Originally posted by James Foster:
... I wonder if their approach is suitable for those memorizing a deck of cards for performance use.
...I'm pretty certain their techniques wouldn't provide for an immediate answer to which card was in a specific position.
It's possible, actually quite easy, to immediately name the card at any specific position.
When you commit your "journey" to memory, you just have to remember the sequence number of each step. For example, in my "journey", I know that the bookshelf is the 12th step, the fridge is number 22, the bathtub is 25, etc.
So if I want to know, say, the 24th card, I just instantly recall the scene that was happening at the bookshelf. If Salvador Dali was playing the guitar, I know that the 23rd and 24th cards are the 6 of diamonds and the 5 of clubs, respectively.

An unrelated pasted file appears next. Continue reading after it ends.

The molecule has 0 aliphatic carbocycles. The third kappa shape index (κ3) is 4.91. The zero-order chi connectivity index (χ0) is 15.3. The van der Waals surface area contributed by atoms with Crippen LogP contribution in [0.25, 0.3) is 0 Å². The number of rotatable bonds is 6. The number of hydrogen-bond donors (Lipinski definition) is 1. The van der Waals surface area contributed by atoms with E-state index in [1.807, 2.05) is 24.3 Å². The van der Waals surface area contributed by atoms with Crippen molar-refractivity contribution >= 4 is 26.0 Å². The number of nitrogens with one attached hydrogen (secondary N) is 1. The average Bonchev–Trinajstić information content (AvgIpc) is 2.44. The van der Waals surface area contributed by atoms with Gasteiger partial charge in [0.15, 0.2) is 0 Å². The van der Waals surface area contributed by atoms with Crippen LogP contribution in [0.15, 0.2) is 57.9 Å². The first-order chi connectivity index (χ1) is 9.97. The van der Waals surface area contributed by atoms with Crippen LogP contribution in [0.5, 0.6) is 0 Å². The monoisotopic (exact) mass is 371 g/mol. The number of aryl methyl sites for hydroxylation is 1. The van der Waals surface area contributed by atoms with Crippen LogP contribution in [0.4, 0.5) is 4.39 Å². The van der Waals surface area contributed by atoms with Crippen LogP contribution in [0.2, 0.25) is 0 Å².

It's a bit more difficult if you start with the card's name, and locate its position. If I need the king of diamonds, I have to recall the location of Bill Gates (or the computer) along the journey. If he was in the hallway, I know that the KD is the 25th card.
Of course, if you always use the same stack, after some time you won't need to use any
mnemonics anymore, as the cards and positions will naturally become ingrained in your memory. :whack:
For anyone who hasn't tried the "journey system", I strongly recommend it. Within a few days, I could memorize a shuffled deck in under 5 minutes. Something like a shopping list of 50 or so items is even easier.
I've been demonstrating it in my classes recently--one woman told me the other day, "You're like Jesus Christ!" :confused: